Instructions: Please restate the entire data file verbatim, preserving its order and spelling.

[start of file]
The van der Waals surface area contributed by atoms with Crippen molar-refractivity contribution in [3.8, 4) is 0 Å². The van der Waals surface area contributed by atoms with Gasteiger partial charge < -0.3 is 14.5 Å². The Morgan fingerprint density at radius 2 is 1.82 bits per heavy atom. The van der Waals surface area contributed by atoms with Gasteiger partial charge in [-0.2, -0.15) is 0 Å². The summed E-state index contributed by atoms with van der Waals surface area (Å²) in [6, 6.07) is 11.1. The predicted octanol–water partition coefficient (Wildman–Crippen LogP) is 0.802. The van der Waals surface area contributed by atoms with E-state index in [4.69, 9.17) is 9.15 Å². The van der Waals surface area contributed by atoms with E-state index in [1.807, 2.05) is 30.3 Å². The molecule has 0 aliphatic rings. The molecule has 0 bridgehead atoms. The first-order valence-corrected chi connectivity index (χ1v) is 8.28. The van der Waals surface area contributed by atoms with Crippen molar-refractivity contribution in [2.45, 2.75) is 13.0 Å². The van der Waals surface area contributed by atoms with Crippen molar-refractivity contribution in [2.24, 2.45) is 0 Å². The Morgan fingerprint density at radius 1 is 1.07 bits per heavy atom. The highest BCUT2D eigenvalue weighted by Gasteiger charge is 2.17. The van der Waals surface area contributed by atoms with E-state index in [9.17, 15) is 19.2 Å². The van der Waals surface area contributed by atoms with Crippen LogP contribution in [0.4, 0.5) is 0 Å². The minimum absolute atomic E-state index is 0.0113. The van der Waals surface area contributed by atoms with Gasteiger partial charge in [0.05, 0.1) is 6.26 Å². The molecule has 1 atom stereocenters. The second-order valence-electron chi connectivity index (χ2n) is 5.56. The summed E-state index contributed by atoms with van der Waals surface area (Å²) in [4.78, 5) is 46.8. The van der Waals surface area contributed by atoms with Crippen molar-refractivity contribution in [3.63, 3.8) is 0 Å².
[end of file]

The van der Waals surface area contributed by atoms with Crippen molar-refractivity contribution in [3.8, 4) is 0 Å². The van der Waals surface area contributed by atoms with Gasteiger partial charge < -0.3 is 14.5 Å². The Morgan fingerprint density at radius 2 is 1.82 bits per heavy atom. The van der Waals surface area contributed by atoms with Gasteiger partial charge in [-0.2, -0.15) is 0 Å². The summed E-state index contributed by atoms with van der Waals surface area (Å²) in [6, 6.07) is 11.1. The predicted octanol–water partition coefficient (Wildman–Crippen LogP) is 0.802. The van der Waals surface area contributed by atoms with E-state index in [4.69, 9.17) is 9.15 Å². The van der Waals surface area contributed by atoms with E-state index in [1.807, 2.05) is 30.3 Å². The molecule has 0 aliphatic rings. The molecule has 0 bridgehead atoms. The first-order valence-corrected chi connectivity index (χ1v) is 8.28. The van der Waals surface area contributed by atoms with Crippen molar-refractivity contribution in [2.45, 2.75) is 13.0 Å². The van der Waals surface area contributed by atoms with Crippen molar-refractivity contribution in [2.24, 2.45) is 0 Å². The Morgan fingerprint density at radius 1 is 1.07 bits per heavy atom. The highest BCUT2D eigenvalue weighted by Gasteiger charge is 2.17. The van der Waals surface area contributed by atoms with E-state index in [9.17, 15) is 19.2 Å². The van der Waals surface area contributed by atoms with Crippen LogP contribution in [0.4, 0.5) is 0 Å². The minimum absolute atomic E-state index is 0.0113. The van der Waals surface area contributed by atoms with Gasteiger partial charge in [0.05, 0.1) is 6.26 Å². The molecule has 1 atom stereocenters. The second-order valence-electron chi connectivity index (χ2n) is 5.56. The summed E-state index contributed by atoms with van der Waals surface area (Å²) in [4.78, 5) is 46.8. The van der Waals surface area contributed by atoms with Crippen molar-refractivity contribution in [3.63, 3.8) is 0 Å².